What theory do teachers really need to know to get better? And from the teacher’s point of view, what do I need to get better at which would most benefit the students in my classes? We all see the shiny stuff, but all too often the shiny stuff clouds our judgement. Quick fixes, fun, engagement, activities don’t improve teaching. On the surface, for a moment they may look like they do, but when we look in the books, when we see the outcomes of a project, when we see learning over time, when we speak to students, or we see their test papers it’s often the fundamental principles of great teaching which we really ought to want to get better at.
Chris shared their schools model of improvement. It is a model which I know we could all learn from and I hope that my school does. It’s a model that focuses on the positives, focuses on drilling down to manageable and purposeful targets of improvement for each teacher, each year. The focus for improvement is shared on the door of each classroom, reminding students that we are always learning, always wanting to be better than we are. I was utterly sold by the dullness of this model. It shone like gold when Chris explained the system, but the fact is, this is no shiny plastic coated BOGOF model, this is born out of years of experience. Born out of discarding the shallow thinking which often surrounds us when we have so much to improve. I came out of that workshop full of belief about how best to grow a truly great body of staff. Thank you Chris.
From here, I moved on to listen to the fizzy and boundless energy of new headteacher, Chris Hildrew discussing his first 100 days as a head. Again, Chris made some really sensible points about everyone having the capacity to be a head. We lead every day in schools. How we lead does come down to some key skills. I loved the fact that Chris spoke about asking his new staff ‘If you were me, what would you be working on?’ It was clear that Chris had made the time to speak to all staff. They were very candid about what needed to improve, which was interesting for a school labeled outstanding by Ofsted. Peel back the veneer and there are always things to work on, despite the outcomes of an inspection. Your staff, students and your headteacher will always know far more about what is not so good, and what is great than any inspection team surely?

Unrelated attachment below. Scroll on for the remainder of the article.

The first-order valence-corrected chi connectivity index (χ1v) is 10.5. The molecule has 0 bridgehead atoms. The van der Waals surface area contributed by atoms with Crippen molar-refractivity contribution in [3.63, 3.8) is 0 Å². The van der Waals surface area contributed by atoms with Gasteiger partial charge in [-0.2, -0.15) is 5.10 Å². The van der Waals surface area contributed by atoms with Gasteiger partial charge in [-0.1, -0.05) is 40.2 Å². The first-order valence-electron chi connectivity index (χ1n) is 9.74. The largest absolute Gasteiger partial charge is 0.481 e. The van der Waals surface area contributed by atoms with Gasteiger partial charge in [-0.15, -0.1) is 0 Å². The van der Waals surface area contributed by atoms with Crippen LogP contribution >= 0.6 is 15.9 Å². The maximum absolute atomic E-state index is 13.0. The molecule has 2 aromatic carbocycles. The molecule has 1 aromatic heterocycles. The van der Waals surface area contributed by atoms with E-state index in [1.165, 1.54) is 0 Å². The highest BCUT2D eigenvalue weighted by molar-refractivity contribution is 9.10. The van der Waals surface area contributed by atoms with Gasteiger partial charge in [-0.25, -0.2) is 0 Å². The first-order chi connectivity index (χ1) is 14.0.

Another beautiful dull thing Chris spoke about was that he had banned ‘intervention lessons’ in his new school. If a student gets 8 hours over two weeks to learn a core subject, the students need to be responsible for ensuring they make the most of that time. Why on earth would they need more time? Were they not listening, making notes etc. when that topic was taught the first time round? It was a good point and this is about addressing teacher workload. It’s a brave thing to do. JT banned revision classes this year too. It is about time we allowed our students to become independent learners?
Chris spoke about the importance of culture within his school. Sinek’s stone mason story was used to good effect. You don’t know it? Ok. Quick intervention class… Consider the story of two stonemasons. You walk up to the first stonemason and ask, “Do you like your job?” He looks up at you and replies, “I’ve been building this wall for as long as I can remember. The work is monotonous. I work in the scorching hot sun all day. The stones are heavy and lifting them day after day can be backbreaking. I’m not even sure if this project will be completed in my lifetime. But it’s a job. It pays the bills.” You thank him for his time and walk on.
About thirty feet away you walk up to a second stonemason. You ask him the same question, “Do you like your job?” He looks up and replies, “I love my job. I’m building a cathedral. Sure, I’ve been working on this wall for as long as I can remember and yes, the work is sometimes monotonous. I work in the scorching hot sun all day. The stones are heavy and lifting them day after day can be backbreaking. I’m not even sure if this project will be completed in my lifetime. But I’m building a cathedral.”